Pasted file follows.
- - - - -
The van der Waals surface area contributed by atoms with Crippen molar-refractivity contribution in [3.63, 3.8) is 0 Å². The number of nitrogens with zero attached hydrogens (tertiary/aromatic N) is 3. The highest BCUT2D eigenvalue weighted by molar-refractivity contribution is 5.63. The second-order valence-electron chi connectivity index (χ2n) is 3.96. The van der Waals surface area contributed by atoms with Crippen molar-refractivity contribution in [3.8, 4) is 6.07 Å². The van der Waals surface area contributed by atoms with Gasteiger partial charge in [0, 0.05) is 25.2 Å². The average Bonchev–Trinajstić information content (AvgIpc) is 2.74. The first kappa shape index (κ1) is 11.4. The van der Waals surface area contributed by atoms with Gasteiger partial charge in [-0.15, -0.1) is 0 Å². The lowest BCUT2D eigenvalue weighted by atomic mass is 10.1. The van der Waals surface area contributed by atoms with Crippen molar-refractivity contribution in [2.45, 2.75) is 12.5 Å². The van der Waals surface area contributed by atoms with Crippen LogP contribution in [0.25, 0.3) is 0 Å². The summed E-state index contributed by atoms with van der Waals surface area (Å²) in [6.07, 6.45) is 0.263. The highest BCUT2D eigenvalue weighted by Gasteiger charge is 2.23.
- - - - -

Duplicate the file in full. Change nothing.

The van der Waals surface area contributed by atoms with Crippen molar-refractivity contribution in [3.63, 3.8) is 0 Å². The number of nitrogens with zero attached hydrogens (tertiary/aromatic N) is 3. The highest BCUT2D eigenvalue weighted by molar-refractivity contribution is 5.63. The second-order valence-electron chi connectivity index (χ2n) is 3.96. The van der Waals surface area contributed by atoms with Crippen molar-refractivity contribution in [3.8, 4) is 6.07 Å². The van der Waals surface area contributed by atoms with Gasteiger partial charge in [0, 0.05) is 25.2 Å². The average Bonchev–Trinajstić information content (AvgIpc) is 2.74. The first kappa shape index (κ1) is 11.4. The van der Waals surface area contributed by atoms with Gasteiger partial charge in [-0.15, -0.1) is 0 Å². The lowest BCUT2D eigenvalue weighted by atomic mass is 10.1. The van der Waals surface area contributed by atoms with Crippen molar-refractivity contribution in [2.45, 2.75) is 12.5 Å². The van der Waals surface area contributed by atoms with Crippen LogP contribution in [0.25, 0.3) is 0 Å². The summed E-state index contributed by atoms with van der Waals surface area (Å²) in [6.07, 6.45) is 0.263. The highest BCUT2D eigenvalue weighted by Gasteiger charge is 2.23.